Eighth Blackbird's Rough-and-Ready Free-for-All
Mixtapes Streams Wednesdays at 3 pm on Q2 Music
Wednesday, May 15, 2013
Chicago-based Eighth Blackbird is a multi-faceted ensemble with a busy concert schedule—including premieres from Aaron Jay Kernis, Bryce Dessner, Mayke Nas and Steve Mackey in 2013 alone—as well as residences at the Curtis Institute of Music, UT Austin, and the University of Maryland. The group has three Grammys to their name, including one for their latest record, 2012's Meanwhile.
Flutist Tim Munro writes the following of the ensemble's Mixtape:
This is a mixtape with a difference. Instead of a personally-curated, carefully-wrought musical journey, eighth blackbird's mixtape is a rough-and-ready free-for-all. The process was simple: I asked my bandmates to give me "Your fave piece of new music. Don't think, just write it down!"
We begin with Michael Maccaferri's choice, a bracing, bold electronic overture by Tristan Perich, a composer who creates dizzying, thrilling music with the simplest means.
Then we pivot to the dark, flickering, mournful central chaconne from Thomas Adès's Violin Concerto, which Yvonne Lam describes as "beautiful without being cloying, complex without being frustratingly abstruse, virtuosic without being arrogant."
Lisa Kaplan's choice, Music for 18 Musicians, expresses to her "a real joy and exuberance that I get from listening to this piece. Whatever mood I'm in, as soon as I hit "play" it transports me to a world where everything is in its right place."
Benedict Mason gives me everything my impatient, stimulus-addicted mind needs: maniacally ticking clocks, wild dances, cheeky games, flickering lights, shadows of old music. His is a hyperactive mind in overdrive.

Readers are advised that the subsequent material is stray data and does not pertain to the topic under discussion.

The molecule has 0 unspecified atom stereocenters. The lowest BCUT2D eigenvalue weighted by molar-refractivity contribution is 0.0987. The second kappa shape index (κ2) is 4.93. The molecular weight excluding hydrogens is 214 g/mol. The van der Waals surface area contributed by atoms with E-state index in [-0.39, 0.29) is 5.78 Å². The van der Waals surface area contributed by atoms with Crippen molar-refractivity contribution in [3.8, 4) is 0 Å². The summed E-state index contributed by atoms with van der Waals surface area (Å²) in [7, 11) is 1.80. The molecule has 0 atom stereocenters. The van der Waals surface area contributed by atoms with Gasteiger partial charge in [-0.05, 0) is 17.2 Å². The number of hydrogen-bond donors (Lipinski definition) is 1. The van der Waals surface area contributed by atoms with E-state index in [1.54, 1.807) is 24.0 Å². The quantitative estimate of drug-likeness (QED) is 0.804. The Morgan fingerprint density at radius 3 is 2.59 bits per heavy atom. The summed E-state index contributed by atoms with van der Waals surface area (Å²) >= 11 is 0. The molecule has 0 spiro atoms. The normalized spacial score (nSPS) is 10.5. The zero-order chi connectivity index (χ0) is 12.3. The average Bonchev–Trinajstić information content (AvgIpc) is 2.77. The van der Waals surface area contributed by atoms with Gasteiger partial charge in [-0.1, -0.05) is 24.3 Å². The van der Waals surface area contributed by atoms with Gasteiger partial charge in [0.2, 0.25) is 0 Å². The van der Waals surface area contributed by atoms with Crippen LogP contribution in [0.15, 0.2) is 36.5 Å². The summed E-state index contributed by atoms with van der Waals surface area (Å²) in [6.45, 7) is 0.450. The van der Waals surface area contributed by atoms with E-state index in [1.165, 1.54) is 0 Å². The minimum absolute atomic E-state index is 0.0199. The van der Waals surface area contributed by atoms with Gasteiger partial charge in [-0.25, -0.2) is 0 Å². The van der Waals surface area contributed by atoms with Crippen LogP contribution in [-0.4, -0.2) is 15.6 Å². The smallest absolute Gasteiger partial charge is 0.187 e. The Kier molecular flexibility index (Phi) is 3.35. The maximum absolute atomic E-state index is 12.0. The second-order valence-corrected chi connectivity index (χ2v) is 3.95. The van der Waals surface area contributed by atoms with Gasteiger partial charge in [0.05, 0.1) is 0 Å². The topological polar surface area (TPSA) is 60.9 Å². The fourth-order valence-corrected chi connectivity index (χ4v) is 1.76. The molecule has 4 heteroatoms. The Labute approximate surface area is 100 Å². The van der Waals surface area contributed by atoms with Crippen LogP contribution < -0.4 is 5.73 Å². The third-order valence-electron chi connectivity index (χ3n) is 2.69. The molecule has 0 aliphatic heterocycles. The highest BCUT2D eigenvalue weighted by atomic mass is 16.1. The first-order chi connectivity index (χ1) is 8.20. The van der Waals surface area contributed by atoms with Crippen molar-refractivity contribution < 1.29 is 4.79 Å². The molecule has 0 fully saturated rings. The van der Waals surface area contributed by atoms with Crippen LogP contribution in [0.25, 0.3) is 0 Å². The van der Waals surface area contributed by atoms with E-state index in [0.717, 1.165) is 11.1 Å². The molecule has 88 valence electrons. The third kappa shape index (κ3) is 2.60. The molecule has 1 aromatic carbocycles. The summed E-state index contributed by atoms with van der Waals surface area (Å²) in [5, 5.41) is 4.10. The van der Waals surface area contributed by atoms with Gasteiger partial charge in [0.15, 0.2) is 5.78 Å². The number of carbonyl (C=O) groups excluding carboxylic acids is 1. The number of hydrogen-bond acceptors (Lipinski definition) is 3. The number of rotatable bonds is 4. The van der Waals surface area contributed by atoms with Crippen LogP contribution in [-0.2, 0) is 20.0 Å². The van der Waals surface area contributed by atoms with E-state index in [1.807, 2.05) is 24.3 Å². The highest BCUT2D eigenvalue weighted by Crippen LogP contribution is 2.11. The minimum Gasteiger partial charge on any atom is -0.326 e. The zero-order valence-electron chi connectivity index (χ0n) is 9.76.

Matthew Duvall writes: "If the avant-garde music world has greatest hits, David Lang's Wed is likely one of them, as close as the genre gets to a poignantly wrenching track like Jeff Buckley's Hallelujah. David Lang doesn't need lyrics to make your eyes well up."
Harmonielehre is the recording that exposed Nick "to both minimalism and John Adams, and as a high-schooler it totally blew my mind." The third movement thrums with transfigured beauty, as Adams imagines his young daughter "perched on the shoulder of the medieval mystic Meister Eckhardt, as they hover among the heavenly bodies like figures painted on the high ceilings of old cathedrals.”
Tristan Perich - 1-Bit Symphony: Movements I & II
Thomas Adès - Violin Concerto, Concentric Paths: II. Paths(Anthony Marwood, violin; Chamber Orchestra of Europe; Thomas Adès, conductor)
Steve Reich - Music for 18 Musicians: Section V - VII (Ensemble Modern)
Benedict Mason - Double Concerto: I. Determined (London Sinfonietta; Diego Masson, conductor)
David Lang - Memory Pieces: Wed (Danny Holt, piano)
John Adams - Harmonielehre: Part III (San Francisco Symphony; Edo de Waart, conductor)